The post-goods and services tax (GST) cess on SUVs and other luxury cars is set to be hiked from 15% now to 25% or thereabouts, a move that could dent the businesses of automakers either through additional tax burden or reduced sales volumes. The impact will be felt more by Mahindra & Mahindra, Toyota Kirloskar Motor, Mercedes Benz and Skoda which have a larger share of big cars in their portfolios. The higher cess will also apply to race cars and and other vehicles carrying 10 or more persons. The stocks of M&M and Tata Motors fell 1.3% and 1.07%, respectively, on Monday. For the government, the move will yield a revenue windfall, much of the same magnitude as the Rs 5,000 crore extra it would rake in annually from the increase in specific (non-ad valorem) cess on cigarettes announced on July 17. The hike in the so-called compensation cess cap on select motor cars was recommended by the GST Council at its 20th meeting here last week. The Centre will now have to move an amendment to the relevant law in Parliament to carry out the proposal. The cesses are applicable on a clutch of “demerit goods” including tobacco, pan masala, aerated drinks and luxury cars, all of which also attract the highest GST rate of 28%. If the entire room available after the hike in cess ceiling is utilised by the government, the tax on the specified large cars will increase from 43% now to 53%. The move could impact all cars that have a platform length above 4 metres, which account for a third of the volume of domestic car sales, industry sources said.
Analysts, however, said significant rate changes within a month after the GST was rolled out signalled that major rate adjustments could be on the cards for other items as well. The situation, they said, had arisen as the government had to hurriedly take decisions on rates in the last few days of June, adding that what the industry and investors wanted was stability on the tax front. “The process of rate adjustments might continue,” Satya Poddar, senior tax adviser at EY, told a TV channel. Earlier, sources from the GST Council had told FE that several proposals for rate changes have come up from states and these would be considered by the council at its next meeting to be held in Hyderabad on September 9.
Roland Folger, MD and CEO, Mercedes-Benz India, said: “We are highly disappointed with the decision. We believe this will be a strong deterrent to the growth of luxury cars in this country. As a leading luxury carmaker, this will also affect our future plans of expansion under ‘Make in India’ initiative.” He added: “With this hike in cess, we expect the volumes of the luxury industry to decelerate, thus offsetting any growth in the potential revenue generation, that could have come with the estimated volume growth.” According to Folger, the proposal to increase the cess clubbed with the increased road tax rates, would take the effective consumer price much above the pre-GST scenario level.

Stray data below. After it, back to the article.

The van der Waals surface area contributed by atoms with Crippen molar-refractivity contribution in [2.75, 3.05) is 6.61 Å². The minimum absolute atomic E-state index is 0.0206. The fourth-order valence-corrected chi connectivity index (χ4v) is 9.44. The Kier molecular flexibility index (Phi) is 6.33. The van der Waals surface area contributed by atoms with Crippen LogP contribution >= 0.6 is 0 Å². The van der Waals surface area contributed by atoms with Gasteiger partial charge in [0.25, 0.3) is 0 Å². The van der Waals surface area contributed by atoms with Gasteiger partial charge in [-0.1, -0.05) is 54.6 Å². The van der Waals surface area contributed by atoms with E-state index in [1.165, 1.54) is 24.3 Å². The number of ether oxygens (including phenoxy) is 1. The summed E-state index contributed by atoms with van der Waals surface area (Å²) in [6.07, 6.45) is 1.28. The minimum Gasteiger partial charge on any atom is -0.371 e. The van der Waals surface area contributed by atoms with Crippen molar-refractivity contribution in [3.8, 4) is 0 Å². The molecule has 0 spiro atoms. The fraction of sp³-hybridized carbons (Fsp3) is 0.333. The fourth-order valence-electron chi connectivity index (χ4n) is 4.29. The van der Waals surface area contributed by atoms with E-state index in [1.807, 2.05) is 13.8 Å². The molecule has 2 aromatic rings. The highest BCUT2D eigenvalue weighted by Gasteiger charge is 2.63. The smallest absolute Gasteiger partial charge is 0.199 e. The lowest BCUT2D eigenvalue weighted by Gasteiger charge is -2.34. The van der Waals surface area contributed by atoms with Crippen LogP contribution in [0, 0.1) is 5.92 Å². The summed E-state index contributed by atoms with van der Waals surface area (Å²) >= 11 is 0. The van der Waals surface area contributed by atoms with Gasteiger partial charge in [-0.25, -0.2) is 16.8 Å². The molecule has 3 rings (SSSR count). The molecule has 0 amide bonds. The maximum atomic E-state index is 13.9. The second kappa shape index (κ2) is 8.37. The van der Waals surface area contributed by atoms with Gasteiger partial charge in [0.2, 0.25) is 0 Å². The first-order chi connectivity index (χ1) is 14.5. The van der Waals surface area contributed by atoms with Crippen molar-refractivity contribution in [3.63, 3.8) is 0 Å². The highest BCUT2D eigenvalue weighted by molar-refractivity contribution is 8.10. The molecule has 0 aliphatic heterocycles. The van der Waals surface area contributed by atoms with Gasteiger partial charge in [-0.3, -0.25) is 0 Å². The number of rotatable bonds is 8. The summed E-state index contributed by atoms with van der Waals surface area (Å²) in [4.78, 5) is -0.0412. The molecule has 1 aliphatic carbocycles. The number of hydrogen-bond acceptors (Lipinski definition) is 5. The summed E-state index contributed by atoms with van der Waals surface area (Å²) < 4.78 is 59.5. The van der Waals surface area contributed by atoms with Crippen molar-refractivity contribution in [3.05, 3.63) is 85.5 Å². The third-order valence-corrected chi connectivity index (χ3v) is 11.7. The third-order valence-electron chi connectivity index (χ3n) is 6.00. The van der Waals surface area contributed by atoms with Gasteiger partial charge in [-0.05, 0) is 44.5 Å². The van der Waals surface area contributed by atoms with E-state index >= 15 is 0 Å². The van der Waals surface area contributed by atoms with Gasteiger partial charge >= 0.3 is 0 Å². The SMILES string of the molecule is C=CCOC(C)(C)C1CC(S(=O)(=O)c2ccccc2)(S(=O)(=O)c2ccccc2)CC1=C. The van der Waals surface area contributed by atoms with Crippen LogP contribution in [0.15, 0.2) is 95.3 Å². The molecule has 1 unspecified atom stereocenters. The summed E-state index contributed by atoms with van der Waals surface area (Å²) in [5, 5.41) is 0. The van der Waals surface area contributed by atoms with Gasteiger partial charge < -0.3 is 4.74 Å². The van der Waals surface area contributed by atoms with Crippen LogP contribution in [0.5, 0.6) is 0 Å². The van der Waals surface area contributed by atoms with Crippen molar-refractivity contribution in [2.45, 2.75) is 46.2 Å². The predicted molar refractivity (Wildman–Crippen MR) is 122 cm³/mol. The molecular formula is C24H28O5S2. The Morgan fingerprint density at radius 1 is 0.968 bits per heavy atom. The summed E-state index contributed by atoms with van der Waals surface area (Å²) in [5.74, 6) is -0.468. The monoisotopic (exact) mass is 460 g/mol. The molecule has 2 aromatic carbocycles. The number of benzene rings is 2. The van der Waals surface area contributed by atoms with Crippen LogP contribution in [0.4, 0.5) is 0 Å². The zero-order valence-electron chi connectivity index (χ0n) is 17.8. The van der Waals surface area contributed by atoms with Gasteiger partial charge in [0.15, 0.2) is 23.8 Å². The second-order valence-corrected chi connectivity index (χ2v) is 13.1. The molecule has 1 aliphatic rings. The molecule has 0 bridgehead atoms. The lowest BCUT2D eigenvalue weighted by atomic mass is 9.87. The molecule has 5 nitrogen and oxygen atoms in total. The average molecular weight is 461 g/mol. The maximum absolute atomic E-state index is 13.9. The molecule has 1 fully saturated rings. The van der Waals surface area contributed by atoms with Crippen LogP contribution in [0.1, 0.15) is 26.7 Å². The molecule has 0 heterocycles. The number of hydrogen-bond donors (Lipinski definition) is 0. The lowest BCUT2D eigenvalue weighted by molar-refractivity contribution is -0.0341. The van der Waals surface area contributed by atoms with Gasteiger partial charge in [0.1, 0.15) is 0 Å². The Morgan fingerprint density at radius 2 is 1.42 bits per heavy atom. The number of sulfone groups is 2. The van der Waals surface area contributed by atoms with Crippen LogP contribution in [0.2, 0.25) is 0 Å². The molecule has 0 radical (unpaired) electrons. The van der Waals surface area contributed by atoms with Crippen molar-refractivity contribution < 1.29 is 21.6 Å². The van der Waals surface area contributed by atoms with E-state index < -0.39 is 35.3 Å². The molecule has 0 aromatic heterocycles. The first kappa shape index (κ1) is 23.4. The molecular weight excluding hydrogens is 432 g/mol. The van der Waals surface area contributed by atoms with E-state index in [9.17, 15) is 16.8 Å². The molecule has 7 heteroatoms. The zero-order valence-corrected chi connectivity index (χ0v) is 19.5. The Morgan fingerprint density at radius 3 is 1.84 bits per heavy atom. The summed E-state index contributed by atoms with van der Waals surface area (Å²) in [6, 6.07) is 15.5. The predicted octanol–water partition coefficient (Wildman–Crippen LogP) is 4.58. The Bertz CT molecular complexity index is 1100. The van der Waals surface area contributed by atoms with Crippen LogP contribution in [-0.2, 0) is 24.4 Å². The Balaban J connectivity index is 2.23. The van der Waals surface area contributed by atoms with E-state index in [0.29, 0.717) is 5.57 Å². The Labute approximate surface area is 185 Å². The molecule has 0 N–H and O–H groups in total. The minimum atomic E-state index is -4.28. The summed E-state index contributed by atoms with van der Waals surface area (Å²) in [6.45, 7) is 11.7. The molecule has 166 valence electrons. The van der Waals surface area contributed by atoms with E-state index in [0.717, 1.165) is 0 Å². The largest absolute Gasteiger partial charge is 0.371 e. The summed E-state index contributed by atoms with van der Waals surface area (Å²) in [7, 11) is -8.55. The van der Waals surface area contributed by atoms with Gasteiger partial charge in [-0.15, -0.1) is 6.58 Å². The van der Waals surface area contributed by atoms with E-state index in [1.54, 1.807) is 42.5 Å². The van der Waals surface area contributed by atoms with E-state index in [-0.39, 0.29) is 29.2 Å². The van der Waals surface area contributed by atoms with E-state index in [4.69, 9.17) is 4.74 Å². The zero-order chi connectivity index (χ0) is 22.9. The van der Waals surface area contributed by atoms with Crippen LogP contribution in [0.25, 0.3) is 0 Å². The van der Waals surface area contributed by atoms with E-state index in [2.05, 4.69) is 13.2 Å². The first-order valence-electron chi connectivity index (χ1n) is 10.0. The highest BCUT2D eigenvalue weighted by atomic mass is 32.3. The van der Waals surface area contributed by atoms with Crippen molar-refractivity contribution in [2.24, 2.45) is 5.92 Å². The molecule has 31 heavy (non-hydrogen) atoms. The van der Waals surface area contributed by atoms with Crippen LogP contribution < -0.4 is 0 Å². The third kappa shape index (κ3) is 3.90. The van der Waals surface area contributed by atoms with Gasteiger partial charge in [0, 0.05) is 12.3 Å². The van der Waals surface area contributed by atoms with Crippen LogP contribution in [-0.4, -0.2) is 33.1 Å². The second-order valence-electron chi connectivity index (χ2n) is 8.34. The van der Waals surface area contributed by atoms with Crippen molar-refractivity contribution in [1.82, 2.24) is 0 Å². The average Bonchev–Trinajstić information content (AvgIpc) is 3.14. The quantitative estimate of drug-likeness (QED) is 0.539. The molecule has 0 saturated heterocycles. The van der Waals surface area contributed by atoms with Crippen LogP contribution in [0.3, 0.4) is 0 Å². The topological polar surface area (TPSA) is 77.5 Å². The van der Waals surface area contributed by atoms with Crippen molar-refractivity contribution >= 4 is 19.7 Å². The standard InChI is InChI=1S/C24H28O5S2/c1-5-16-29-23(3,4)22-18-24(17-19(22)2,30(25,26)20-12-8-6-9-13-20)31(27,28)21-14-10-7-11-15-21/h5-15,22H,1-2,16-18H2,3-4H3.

“The message that we are getting from the government from such a move is that it is not looking at the auto sector to spur economic growth,” Toyota Kirloskar vice-chairman and whole-time director Shekar Viswanathan told PTI, adding that increasing cess on large cars and SUVs will “selectively benefit some companies, while putting others at a disadvantage”. Rajat Mohan, partner at consultancy AMRG & Associates, said: “We also have to acknowledge that chief economic adviser in his report recommended one demerit rate for luxury cars at 40 %… Any further increase in cess could hit the luxury car demand and further force companies to control production and supply.”
Bipin Sapra, partner, indirect tax, EY, said: “The government probably wants the flexibility of a higher cap on cess at 25% but it’s likely that they may use it for luxury and race cars and not for sedans that are also in the same category of motor vehicles. The use of the cap may to be to increase the differential between these two types of cars as was the case under the central excise regime.” The finance ministry said in a statement on Monday: “It was noted that after introduction of GST, the total tax incidence on motor vehicles (GST + compensation cess) has come down vis-a-vis the total tax incidence in pre-GST regime.” Even as the ministry said legislative amendments were on the cards to raise the ceiling of cess leviable on “motor vehicles falling under headings 8702 and 8703 including SUVs, to 25% instead of present 15%”, it added that a decision on when to raise the cess will be taken by the GST Council in “due course”.
The proceeds of the cesses in the GST regime are meant to be used to compensate state governments for any revenue loss due to GST. The relevant Act makes it incumbent on the council to fully compensate the states for the revenue loss in the first five years after GST roll-out. The revenue loss will be calculated with 2015-16 base (14% annual growth from this base will be ensured). Acceding to demands from the industry, the council on Saturday decided to reduce the GST rate on all job works related to the labour-intensive textile-and-apparel sector to 5% from 18%. Besides job workers in dyeing, knitting, texturising and embroidering, etc, the tax cut will benefit thousands of small textile/garment units. In a move that would cut the cost of project execution in the government sector, the council also reduced the GST on work contracts in the state sector to 12% from 18% with full input tax credit.